build-to-rent stamp duty

Will property investors be affected by latest stamp duty change?

There were multiple calls from the property industry for the Chancellor to make changes to stamp duty to boost investment, but will the alteration announced last week have an impact?

Last week’s Spring Budget contained a few changes that will affect the UK property market, including a capital gains tax cut and changes in how short-term lets (furnished holiday rentals) will be treated for tax purposes.

When it came to stamp duty, the announcement was not what many in the industry had expected, with many calling on the government to make the current first-time buyer thresholds permanent, to reduce or abolish stamp duty for downsizers, or to remove the 3% additional rate for property investors in order to boost the buy-to-let market.

Instead, Chancellor Jeremy Hunt announced that multiple dwellings relief for stamp duty land tax would be abolished on dwellings in England and Northern Ireland. This is set to take effect on all transactions with an effective date on or after 1st June this year.

This change will apply to anyone – either property investor or homeowner – buying two or more residential properties in a single transaction, with the relief allowing the buyer to pay a lower final stamp duty bill.

Multiple dwellings relief for stamp duty explained

It is a relief that can be claimed when buying two or more residential dwellings, which could apply to a house being sold with a separate self-contained flat or habitable garden dwelling, for example. Property investors could also claim the relief when buying two or more units within the same block at the same time.

Rather than paying stamp duty on each separate unit or property, multiple dwellings relief allowed the buyer to add up the total price of the dwellings, calculate stamp duty on the average price, and then multiply that figure by the number of dwellings. This could allow them to pay a lower rate of tax, sometimes saving a lot of money.

It was brought in back in 2011 as part of a drive to encourage property investment in the UK, and to support the buy-to-let sector. However, the relief has been criticised as being something that can be abused in certain scenarios, with buyers claiming it who aren’t legitimately entitled.

Since the change to this relief, announced last week, any transactions entered into after 6th March can only make use of multiple dwellings relief if the sale completes, or is “substantially performed”, by 1st June this year.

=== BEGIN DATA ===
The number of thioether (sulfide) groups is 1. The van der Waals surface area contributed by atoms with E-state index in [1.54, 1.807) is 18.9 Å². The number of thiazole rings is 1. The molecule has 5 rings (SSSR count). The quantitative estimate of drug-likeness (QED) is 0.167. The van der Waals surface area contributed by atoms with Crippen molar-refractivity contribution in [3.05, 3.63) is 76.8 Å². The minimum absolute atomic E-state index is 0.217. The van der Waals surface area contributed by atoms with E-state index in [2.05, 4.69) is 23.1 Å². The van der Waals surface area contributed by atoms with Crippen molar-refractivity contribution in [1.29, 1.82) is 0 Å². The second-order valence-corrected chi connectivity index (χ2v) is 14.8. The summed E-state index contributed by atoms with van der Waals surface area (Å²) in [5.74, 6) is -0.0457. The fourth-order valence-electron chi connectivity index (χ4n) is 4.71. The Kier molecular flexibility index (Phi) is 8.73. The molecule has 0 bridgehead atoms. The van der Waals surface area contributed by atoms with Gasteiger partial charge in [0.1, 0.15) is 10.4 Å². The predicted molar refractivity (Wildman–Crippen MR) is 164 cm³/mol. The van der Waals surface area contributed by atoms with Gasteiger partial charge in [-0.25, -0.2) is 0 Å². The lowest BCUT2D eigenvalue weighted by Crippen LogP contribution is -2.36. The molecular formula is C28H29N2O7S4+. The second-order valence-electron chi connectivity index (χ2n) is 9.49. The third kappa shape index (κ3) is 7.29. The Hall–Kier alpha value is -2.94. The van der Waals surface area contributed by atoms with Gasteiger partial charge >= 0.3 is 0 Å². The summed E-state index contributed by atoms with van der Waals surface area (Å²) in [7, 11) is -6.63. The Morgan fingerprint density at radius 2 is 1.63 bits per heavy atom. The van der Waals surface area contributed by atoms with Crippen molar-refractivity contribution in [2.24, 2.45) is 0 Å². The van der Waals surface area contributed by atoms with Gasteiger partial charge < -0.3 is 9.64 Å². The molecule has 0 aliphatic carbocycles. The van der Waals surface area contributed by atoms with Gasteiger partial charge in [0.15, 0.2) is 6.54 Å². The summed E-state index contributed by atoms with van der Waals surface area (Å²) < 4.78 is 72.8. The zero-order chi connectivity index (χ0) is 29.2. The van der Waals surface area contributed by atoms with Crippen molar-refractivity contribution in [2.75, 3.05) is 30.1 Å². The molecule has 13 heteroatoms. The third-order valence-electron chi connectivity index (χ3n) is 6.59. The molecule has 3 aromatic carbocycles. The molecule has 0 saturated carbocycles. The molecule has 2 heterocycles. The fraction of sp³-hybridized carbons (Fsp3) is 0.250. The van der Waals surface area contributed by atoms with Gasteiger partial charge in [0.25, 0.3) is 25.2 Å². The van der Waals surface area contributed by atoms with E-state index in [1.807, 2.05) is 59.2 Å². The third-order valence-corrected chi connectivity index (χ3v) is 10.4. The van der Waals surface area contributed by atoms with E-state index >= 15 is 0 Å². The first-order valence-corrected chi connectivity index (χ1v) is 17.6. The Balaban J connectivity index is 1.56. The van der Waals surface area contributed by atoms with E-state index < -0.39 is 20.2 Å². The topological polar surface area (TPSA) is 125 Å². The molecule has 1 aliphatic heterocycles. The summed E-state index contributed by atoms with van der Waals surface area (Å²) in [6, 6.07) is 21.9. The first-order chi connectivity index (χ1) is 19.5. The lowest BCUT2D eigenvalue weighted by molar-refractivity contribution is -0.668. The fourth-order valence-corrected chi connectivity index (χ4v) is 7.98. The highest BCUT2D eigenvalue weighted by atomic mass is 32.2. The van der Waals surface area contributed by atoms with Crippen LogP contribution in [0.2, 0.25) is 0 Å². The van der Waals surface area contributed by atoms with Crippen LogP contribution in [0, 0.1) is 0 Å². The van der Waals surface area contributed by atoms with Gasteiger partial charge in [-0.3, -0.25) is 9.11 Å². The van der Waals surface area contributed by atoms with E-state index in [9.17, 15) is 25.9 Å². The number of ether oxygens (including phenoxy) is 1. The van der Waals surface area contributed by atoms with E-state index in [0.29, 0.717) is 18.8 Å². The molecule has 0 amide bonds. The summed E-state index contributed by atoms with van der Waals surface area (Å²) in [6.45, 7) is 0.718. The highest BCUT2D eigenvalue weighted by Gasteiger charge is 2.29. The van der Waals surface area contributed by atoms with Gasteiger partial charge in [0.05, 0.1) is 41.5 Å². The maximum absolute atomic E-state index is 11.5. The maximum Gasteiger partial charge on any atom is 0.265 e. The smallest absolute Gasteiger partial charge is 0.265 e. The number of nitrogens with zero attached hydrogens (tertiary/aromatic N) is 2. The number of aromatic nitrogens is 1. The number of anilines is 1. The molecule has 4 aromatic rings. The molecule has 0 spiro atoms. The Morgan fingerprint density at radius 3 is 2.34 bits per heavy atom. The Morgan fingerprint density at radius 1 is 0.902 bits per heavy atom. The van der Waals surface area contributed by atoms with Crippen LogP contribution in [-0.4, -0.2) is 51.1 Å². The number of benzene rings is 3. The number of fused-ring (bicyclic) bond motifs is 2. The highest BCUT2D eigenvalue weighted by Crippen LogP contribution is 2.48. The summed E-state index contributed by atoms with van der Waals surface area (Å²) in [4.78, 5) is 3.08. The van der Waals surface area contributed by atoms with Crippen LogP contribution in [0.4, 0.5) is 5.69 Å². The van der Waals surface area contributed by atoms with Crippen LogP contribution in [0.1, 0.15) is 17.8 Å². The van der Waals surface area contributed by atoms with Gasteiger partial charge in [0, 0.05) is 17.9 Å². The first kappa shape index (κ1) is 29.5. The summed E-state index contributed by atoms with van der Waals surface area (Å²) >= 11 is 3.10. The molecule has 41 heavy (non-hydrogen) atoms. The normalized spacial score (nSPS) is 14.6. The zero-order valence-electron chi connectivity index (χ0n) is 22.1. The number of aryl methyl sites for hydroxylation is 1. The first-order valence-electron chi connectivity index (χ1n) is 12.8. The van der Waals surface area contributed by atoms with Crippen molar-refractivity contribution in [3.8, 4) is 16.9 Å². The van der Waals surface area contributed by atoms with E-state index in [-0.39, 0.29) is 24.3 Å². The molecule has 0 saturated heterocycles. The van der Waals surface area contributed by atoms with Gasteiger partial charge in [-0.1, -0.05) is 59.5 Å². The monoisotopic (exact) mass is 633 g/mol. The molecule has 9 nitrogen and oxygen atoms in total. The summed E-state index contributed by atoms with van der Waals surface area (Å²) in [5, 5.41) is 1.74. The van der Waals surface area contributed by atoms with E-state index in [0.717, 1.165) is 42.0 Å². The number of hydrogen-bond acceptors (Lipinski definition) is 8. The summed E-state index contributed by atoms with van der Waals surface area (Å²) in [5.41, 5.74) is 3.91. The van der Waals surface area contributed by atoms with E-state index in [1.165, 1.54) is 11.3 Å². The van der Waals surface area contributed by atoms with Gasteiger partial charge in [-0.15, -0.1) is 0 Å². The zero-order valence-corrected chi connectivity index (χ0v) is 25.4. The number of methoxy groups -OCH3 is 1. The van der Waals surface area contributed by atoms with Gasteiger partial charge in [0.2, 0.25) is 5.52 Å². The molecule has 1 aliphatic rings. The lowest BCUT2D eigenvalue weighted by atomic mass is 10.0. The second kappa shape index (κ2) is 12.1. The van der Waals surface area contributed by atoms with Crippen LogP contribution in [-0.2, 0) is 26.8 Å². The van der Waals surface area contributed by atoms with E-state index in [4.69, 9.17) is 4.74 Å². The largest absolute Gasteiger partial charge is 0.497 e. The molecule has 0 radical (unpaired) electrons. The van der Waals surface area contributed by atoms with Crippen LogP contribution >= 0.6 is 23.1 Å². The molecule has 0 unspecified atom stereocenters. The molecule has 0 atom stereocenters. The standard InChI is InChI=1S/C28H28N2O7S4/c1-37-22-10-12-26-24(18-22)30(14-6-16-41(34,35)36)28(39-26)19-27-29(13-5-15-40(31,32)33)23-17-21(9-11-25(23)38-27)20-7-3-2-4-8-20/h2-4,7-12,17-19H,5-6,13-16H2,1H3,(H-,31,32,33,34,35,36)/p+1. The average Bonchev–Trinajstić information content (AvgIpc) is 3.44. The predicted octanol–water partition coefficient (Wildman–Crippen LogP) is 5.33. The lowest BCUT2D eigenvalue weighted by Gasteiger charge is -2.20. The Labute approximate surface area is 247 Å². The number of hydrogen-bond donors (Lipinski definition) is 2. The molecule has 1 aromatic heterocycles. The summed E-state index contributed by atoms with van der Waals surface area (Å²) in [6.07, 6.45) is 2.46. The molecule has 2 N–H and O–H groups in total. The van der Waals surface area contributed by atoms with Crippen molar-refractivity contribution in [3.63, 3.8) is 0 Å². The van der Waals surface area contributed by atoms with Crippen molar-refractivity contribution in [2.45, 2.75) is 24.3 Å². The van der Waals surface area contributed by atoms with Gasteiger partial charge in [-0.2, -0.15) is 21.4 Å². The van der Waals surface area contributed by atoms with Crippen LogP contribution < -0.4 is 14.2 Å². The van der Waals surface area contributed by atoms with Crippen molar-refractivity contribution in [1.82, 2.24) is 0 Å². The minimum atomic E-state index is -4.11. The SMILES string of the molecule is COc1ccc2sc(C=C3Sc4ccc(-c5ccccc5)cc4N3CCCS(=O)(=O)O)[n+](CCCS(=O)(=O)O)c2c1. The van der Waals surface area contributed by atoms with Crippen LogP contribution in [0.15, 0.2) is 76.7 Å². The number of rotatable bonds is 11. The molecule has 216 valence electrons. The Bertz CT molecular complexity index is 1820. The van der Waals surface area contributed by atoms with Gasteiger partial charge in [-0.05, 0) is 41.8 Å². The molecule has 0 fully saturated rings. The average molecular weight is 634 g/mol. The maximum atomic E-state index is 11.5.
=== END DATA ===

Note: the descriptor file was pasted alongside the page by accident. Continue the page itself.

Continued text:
Will it deter investors?

While this change will have an impact on those who would have made use of this relief to invest in multiple properties at once, figures from HMRC show that there is no strong evidence that multiple dwellings relief has made a huge difference to the property investment space, or on housing supply.

This was reiterated by a spokesperson at the National Residential Landlords Association: “This is not a widely used relief, its removal is unlikely to have a destabilising effect, but at a time when the Treasury says it wants to encourage investment it seems odd to remove a fiscal tool which may help make a small number of properties more cost effective to bring to the market.”

Tax specialist Kingsley Napley also points out that the system did not work well for HMRC as it could be difficult to accurately and consistently define what constitutes more than one property.

They said: “There are businesses whose sole activity is to make amends to SDLT returns to claim MDR. Perhaps inevitably, some of those claims have been spurious, and it is something that is very labour intensive for HMRC to oversee.

“Caselaw has also struggled to draw an accurate line between what is one dwelling and what is two. It is clearly an overly burdensome system for HMRC to police.”

However, the move has been criticised by Andrew McCarthy of Pinsent Masons, who said: “High-quality, purpose-built private rented sector and ‘build to rent’ housing plays a key and increasing part in the UK’s housing mix, and it seems short-sighted to withdraw relief based on the perception of avoidance by presumably high-net worth individuals, rather than genuine developers and investors.

“Going forward, a targeted relief may need to be introduced for private rented sector/build to rent acquisitions.”

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